How to practice financial minimalism

By Jessica Sier 05 November 2019 4 min read

Minimalism isn’t just about having one pair of quality shoes and a hairbrush as your worldly possessions.

(Though sometimes that’s exactly what it is about).

Rather, it’s the practice of taking the time to consider the importance and relevance of your decisions.

Many fabulous, whirlwind type folk often reject minimalism outright because they love colour, overflowing closets, and scribbling in the margins, and associate that kind of maximalism with their character, which is delightful and doesn’t need to change.

That is very fair and true.

But when it comes to financial minimalism, there is a way of thinking that celebrates that flurry of life with a simple, uncomplicated set of behaviours.

Let’s explore some ways the clean lines of minimalism can infiltrate our finances without compromising the enormity and energy of our tangled, complex lives.

Get in the habit of selling things that aren't essential!

It only takes one successful sale to understand how easy this is.

Putting things on Gumtree takes a few photographs, a friendly description and the coordination to be home when that person comes by to pick the thing up.

Or if you can drop off to their location, charge more.

That said, start small.

Sorting through your possessions is not only time consuming, but it’s emotional. For many, it takes time to come to terms with how to value their things.

So start with random stuff.

Things you might want to sell:

  • Gift cards
  • Jewellery (if expensive, get appraised first!)
  • Electronics
  • Furniture
  • Books
  • Toys and baby stuff
  • Sporting gear
  • Instruments
  • China and kitchenware
  • Tools
  • Appliances
  • Backyard equipment
  • Clothes

If you’re the type to traipse through op shops and markets at the weekend, maybe keep an eye out for things that you think you could on-sell for more online.

Hell, you might discover you’re actually quite good at this...

Simplify your spending

Have one bank card with your monthly/fortnightly/weekly money on it.

Decide what you think you need for the fortnight, pay the stuff you need to pay and then move the rest of your money away somewhere.

There are great ways of automating a budget (like the 50 30 20 or the Barefoot Investor way) and if you’d like to give that a crack, go for it!

But if that’s not your style, perhaps try and have an account that’s just for everyday use (accessible with a card) and another account where the rest of your money goes. (And don’t carry that card with you everyday).

There’s something about knowing when you’re about to run out of money that is a sharp way to change your behaviour. Trust yourself to get a bit better at managing your daily expenses each pay cycle and even if you don't at first, with the right amount of discipline you will learn to.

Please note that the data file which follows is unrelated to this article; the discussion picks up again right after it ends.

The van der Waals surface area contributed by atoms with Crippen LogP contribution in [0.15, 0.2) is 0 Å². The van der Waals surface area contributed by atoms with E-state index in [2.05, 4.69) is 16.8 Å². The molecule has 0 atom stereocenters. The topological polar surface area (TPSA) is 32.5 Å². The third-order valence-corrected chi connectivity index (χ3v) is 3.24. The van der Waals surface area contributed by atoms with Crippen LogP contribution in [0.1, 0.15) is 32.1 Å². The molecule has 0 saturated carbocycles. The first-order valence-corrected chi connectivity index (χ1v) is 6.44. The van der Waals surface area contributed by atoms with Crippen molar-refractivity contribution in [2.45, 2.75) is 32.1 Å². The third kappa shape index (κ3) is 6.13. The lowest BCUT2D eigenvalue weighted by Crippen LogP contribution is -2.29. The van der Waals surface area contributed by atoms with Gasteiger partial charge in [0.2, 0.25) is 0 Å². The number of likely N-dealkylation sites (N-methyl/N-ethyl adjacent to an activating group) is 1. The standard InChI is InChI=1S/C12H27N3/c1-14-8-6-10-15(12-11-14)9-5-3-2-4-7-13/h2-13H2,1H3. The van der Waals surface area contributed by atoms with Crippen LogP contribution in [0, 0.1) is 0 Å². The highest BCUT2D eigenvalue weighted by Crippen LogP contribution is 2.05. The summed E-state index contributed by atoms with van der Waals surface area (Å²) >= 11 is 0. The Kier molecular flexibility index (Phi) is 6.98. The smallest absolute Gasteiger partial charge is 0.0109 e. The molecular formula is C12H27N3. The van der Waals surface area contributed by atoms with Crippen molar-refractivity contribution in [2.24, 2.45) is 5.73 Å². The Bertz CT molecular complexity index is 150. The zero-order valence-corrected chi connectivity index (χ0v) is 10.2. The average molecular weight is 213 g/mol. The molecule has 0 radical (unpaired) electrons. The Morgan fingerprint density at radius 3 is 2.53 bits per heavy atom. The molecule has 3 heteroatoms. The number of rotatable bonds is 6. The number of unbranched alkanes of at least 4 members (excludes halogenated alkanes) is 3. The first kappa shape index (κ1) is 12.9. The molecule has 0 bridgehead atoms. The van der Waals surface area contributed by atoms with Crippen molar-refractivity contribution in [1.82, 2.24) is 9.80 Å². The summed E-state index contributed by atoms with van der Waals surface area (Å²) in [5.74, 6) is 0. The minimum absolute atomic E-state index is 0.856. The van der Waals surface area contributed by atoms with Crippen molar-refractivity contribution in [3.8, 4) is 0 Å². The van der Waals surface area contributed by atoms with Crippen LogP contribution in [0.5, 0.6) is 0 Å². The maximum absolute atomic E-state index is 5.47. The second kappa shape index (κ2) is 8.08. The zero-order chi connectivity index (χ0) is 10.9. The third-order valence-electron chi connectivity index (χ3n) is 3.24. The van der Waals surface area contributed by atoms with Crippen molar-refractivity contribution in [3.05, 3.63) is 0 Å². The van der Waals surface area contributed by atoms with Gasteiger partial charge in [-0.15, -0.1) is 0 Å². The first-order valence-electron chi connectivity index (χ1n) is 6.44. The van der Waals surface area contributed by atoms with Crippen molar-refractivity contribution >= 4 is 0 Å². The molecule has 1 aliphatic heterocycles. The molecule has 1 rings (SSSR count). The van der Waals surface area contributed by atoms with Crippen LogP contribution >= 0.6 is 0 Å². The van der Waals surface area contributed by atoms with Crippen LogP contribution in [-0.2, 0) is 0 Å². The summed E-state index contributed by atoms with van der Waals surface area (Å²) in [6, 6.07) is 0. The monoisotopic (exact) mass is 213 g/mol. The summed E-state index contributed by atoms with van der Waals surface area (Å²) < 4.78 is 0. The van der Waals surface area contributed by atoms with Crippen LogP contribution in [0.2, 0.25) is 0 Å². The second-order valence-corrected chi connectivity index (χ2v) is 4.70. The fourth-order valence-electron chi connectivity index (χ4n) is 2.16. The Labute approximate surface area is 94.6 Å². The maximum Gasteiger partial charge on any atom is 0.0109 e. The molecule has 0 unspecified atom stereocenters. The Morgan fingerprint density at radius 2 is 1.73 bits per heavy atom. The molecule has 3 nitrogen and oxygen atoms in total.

One card, one stream of money, time to think about everything else.

Consolidate your superannuation accounts

This is a biggy! (Because you’re probably paying fees for each and every account);

Steps to do after a coffee.

  • Create a myGov account at, then link the ATO to your account. There’s a huge, obvious button.
  • If you already have a myGov account, just log in and click on the ATO section.
  • Go to the ‘Super’ tab. In this section, you can: see details of all your super accounts, including any you have forgotten about; and see details of all your super, including super the ATO is holding on your behalf.
  • Click “transfer super” and pick which fund you’d like to be your homebase super fund.
  • Then, whenever you start a new job or money comes in, submit this super account as your nominated fund.
  • Then watch compound interest work its magic and when you’re older, you’ll be a happy little Vegemite.

This can be a really powerful step towards healthy financial minimalism. People often don't keep track of how many super accounts they've opened over their working life, and chances are that they have a number of super accounts that are still paying those annual fees. Paying for all those funds to slowly eat away at that money is just crazy.

Before deciding to consolidate your super accounts, it’s important to consider how rolling over your funds will affect any insurance cover or other benefits you have in your other funds (which will no longer be provided once funds are rolled over and your super account is closed).

Rewards programs are complicated and sometimes bullshit.

Some folk love the game of racking up points and skimming across various offers.

And they’re great at it!

But like day trading it’s a risky, time consuming activity.

And to make sure you don’t incur the fees or overspend on various cards and in various stores, it takes a fair bit of organisation.

So maybe have an honest look at your fabulous self...if you’re ready to draw up a spreadsheet and keep track of the various offers you’ve taken part in and can rollover money from card to card diligently, then cool.

But if you’re likely to find it tricky to keep all the moving parts in your head, give yourself the breathing space and just leave them alone.

When it comes to financial minimalism, just keeping things clear and simple is the most effective mechanism.

Words by
Jessica Sier Right Chevron

Jessica Sier is a financial journalist. Prior to that she led content at Spaceship and was a reporter at the AFR where she discovered that breaking down financial jargon was a public good.

How to practice financial minimalism